Feature

Fun Home

Underlying this show’s powerful themes is a universal mystery: “how we never fully know even those closest to us.”

The Public Theater, New York City
(212) 967-7555

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It’s “something of a miracle” what this inventive show manages to achieve after casting aside the conventions of musical theater, said Jesse Green in New York magazine. The task of adapting Alison Bechdel’s 2006 graphic-novel-style memoir about her closeted gay father and her own coming-of-age was never going to be a routine assignment. But gifted artists can occasionally “pick through the remnants of a tarnished art form to make a new kind of story shine,” and that’s what has happened here. Instead of writing only full-length songs, composer Jeanine Tesori often intersperses the dialogue with “yearning fragments and bits of refrains.” Rather than streamlining Bechdel’s complex narrative, playwright Lisa Kron took chance after chance to pack much of it in. “As the last half hurtles toward the unbearable ending you already know is coming,” a viewer also can’t help noticing that one crucial tradition has been preserved: “musical theater’s unparalleled capability for expressing emotion.”

Much to its credit, Fun Home is “a musical that isn’t afraid to reveal its awkward side,” said Charles McNulty in the Los Angeles Times. Three actresses play the author at different ages: Beth Malone is Alison at 43 looking back, Alexandra Socha is a college-age Alison coming to terms with her homosexuality, and Sydney Lucas is 8-year-old Alison growing up with siblings in a restored Victorian and in the family funeral home lorded over by their tortured dad. But the “hectic muddle” of the show’s start eventually feels like a fitting way to honor Bechdel’s questioning, self-aware sensibility, and the night is eventually saved by “a wayward honesty that only deepens as the story unfolds.”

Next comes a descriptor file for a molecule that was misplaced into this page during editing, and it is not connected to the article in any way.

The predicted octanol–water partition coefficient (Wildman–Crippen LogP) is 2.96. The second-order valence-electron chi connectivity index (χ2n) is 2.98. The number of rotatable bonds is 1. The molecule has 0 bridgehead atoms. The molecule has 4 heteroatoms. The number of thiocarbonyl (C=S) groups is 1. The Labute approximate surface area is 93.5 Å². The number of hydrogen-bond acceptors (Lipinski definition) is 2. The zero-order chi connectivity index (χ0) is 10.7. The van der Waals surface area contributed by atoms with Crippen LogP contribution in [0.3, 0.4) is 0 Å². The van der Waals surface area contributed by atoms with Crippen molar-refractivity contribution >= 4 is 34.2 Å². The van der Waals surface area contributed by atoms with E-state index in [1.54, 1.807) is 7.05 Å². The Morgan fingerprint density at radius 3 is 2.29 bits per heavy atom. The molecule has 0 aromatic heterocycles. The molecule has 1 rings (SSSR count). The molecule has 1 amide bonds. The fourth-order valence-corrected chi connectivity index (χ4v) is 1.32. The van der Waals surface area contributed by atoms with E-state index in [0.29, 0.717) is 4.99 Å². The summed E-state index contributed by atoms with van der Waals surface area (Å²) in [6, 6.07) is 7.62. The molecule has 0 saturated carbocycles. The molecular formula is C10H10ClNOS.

At a time when most musicals “seem to turn their inhabitants into cartoons,” Fun Home somehow does the opposite, said Ben Brantley in The New York Times. Alison’s father, Bruce, comes across as an “intricately angry” man, but with Tony winner Michael Cerveris in the role, we also see the “special, ambivalent bond” that ties Alison to her father even as he’s erupting “in ways that keep his family forever off balance.” After struggling to repress his homosexual urges, Bruce Bechdel died at 44 in an apparent suicide, which may make Alison’s story sound almost too unique. But underlying the show’s other powerful themes is a universal mystery: “how we never fully know even those closest to us.”

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